The last painting before framing and entering was at the Stonehedge Bed & Breakfast property. I have a photo of the painting on the easel and the scene I painted. Then you will see the painting. I sold the painting to the owners of the B&B at the reception that evening. What good luck I had a this Plein Air Festival!

You can again see the difference in what the photograph sees and why my eyes did see. Remember also this affects my taking photos of the paintings themselves. I have to try to "tweak" the photo of the painting to look more like my painting. Not too much is really done though.

Now, I did paint something at the "Quick Draw" and the photo I took of it is terrible. I was taking the photo inside the Tannery and the glare of the lights totally obliterated some of the colors. The painting was quite wet and looks it. So, at this time I don't have a photo that will translate here very well. But, I did sell the painting to a father and daughter that watched me paint it! Another stroke of good luck at this Festival.

I had loads of fun, and spent two days outdoors painting and learning . . . won two awards and sold three pieces . . . what more could you ask for?

Historic Buford GA Plein Air Festival

Last weekend was the Historic Buford Plein Air Festival and was an event sponsored by the Tannery Row Artist Colony. The painting days were Friday and Saturday. We signed in at 9:00 a.m. on Friday and had whatever substrate stamped we wished to use for both days of painting. Many of us had multiples of canvas, boards and paper stamped so when we arrived at our painting places of choice, we would have several sizes to choose from. We did not paint on all of them!

I decided to paint in oil for this festival -- with the hope of learning better paint application to the board. I used Ampersand Gessoboards which have a slightly slick surface. Only one of my paintings was done on a board with canvas adhered to it. I have begun to enjoy the slick surface and moving the paint around on it instead of the canvas soaking up the paint. (I do want to order some finer linen covered panels and give that a try also.)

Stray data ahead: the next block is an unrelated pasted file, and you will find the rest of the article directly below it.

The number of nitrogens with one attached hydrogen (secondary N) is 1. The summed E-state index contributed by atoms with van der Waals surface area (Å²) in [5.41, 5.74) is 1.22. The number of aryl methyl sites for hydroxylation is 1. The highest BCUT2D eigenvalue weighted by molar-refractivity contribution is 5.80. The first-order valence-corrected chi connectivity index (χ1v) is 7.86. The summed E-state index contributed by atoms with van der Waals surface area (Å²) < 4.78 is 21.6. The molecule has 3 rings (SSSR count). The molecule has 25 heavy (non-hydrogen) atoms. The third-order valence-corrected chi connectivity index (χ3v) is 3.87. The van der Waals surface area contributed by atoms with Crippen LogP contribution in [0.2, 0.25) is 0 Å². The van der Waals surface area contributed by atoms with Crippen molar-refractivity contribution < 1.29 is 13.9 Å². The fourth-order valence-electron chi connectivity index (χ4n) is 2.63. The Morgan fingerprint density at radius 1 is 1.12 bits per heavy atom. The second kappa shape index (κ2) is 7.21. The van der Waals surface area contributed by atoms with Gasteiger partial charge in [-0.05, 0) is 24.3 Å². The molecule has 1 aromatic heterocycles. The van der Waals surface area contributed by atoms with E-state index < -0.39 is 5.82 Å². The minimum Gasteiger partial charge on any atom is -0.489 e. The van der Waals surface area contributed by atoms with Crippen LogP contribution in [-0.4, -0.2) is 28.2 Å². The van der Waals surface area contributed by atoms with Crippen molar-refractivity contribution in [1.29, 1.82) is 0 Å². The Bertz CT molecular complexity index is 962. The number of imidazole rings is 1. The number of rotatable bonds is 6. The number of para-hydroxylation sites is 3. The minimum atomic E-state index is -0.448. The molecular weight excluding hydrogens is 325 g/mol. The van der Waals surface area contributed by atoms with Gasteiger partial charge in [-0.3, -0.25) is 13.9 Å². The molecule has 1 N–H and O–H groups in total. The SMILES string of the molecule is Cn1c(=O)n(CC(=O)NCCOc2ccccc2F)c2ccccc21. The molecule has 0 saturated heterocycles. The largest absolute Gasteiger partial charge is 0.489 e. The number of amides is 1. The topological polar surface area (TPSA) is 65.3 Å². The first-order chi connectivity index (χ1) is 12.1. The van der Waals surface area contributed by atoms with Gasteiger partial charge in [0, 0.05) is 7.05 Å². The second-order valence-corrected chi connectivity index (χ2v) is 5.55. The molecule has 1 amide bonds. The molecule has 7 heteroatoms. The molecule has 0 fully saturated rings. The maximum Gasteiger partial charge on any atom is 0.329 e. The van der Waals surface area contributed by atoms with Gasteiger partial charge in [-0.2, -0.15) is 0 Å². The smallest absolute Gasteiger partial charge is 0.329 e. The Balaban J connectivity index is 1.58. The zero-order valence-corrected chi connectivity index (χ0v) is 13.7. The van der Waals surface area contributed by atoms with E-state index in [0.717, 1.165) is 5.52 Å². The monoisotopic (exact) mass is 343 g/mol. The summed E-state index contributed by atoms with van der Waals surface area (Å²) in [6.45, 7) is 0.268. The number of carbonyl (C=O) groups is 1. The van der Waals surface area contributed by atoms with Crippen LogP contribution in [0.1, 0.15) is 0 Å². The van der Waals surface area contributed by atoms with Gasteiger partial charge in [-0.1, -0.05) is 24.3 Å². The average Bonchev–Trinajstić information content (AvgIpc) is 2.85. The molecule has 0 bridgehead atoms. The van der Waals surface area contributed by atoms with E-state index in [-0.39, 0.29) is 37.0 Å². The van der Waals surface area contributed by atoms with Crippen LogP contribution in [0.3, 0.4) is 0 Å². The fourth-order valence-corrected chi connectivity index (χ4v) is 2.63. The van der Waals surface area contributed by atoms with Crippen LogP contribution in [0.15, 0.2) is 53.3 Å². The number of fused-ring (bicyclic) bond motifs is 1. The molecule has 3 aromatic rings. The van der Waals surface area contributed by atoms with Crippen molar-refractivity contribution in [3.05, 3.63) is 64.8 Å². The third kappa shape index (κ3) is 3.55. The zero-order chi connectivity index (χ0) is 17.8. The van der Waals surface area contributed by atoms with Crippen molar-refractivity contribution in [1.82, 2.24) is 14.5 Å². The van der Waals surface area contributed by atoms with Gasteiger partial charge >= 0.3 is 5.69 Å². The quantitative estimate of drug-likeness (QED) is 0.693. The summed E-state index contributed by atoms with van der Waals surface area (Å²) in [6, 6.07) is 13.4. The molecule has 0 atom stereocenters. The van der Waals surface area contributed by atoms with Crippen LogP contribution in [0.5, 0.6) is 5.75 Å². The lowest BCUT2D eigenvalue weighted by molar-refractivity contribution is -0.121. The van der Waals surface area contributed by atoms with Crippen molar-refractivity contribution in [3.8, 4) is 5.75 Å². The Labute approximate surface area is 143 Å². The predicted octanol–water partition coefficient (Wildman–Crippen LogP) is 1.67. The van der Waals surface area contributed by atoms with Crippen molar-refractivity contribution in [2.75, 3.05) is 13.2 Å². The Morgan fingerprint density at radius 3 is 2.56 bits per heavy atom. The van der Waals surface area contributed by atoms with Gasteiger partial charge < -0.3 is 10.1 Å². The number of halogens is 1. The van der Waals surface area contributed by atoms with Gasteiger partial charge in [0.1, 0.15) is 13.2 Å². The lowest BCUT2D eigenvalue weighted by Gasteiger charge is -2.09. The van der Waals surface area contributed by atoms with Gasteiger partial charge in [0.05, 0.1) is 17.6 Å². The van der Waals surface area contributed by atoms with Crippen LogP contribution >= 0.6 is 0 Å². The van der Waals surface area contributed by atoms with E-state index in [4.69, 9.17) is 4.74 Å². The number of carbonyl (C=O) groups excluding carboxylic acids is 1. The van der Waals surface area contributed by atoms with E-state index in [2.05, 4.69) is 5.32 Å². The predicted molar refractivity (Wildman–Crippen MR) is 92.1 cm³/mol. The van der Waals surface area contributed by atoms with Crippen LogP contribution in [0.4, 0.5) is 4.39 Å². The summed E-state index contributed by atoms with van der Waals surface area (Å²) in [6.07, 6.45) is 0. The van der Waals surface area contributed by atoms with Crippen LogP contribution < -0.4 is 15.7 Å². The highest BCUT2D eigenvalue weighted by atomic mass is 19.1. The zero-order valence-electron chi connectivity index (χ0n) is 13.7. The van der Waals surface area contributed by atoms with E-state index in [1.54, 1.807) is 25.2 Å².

I painted three paintings on Friday and two paintings on Saturday and had to choose only two of them to enter into the show and competition. We also had a "Quick Draw" from 4:30 - 5:30 after entering our competition / show work. We signed up to compete in this and met at the Town Square to paint. They rang a bell to start and rang it again to "put your brushes down!" Then we (the artists) voted for our favorite painting and that person won $25 for that. What fun and what pressure!

So . . . here is the first painting I did on Friday and one that I entered into the show and competition. It is and 11 x 14 inch oil painting on the gessoboard. And there is a story to go with it!

Here is the photograph of the scene and then my painting of the scene. Look at the difference in the colors the camera picks up and what my eyes saw! Quite a difference, really. Of course I do push them some, but only a very small amount. And, the camera actually pushes them the other way -- more toward neutral and cannot pick up the many nuances of colors our eyes can see.
The story: I set up to paint about 10:00 a.m. after checking into the festival and getting my surfaces stamped. I drove around first to decide where and what I wanted to paint. I had only barely blocked in the major elements, spending a bit of time getting the points of reference for the building and the railroad in the right places . . . when a large white city maintenance truck with a huge bucket lift on it pulled up beside me and backed into the spot right between me and my scene. The completely obliterated my view!

I asked the passenger when he stepped out, "How long are you guys going to be here?" He looked at me as if I was crazy and said, "We thought you were painting the mansion across the street." I said, "No, I was painting the view I could not longer see toward town!" So, they told me it would only take them about 15 to 20 minutes to put banners up across the road on two poles right there.

So . . . I continued to work on the far right edge where the tree is because I could step back a couple of steps and see it when I looked around the front of the truck. Also he asked me several questions while his partner went up in the bucket and started putting the banners up. He asked and I told him about the plein air painting process and that the artist really only has about 1 1/2 hours to 2 hours at most to capture the scene before the light and shadows completely changed. Also, they took longer because another truck stopped in the street and handed them another banner with some conversation about it! Oh well, what was I to do?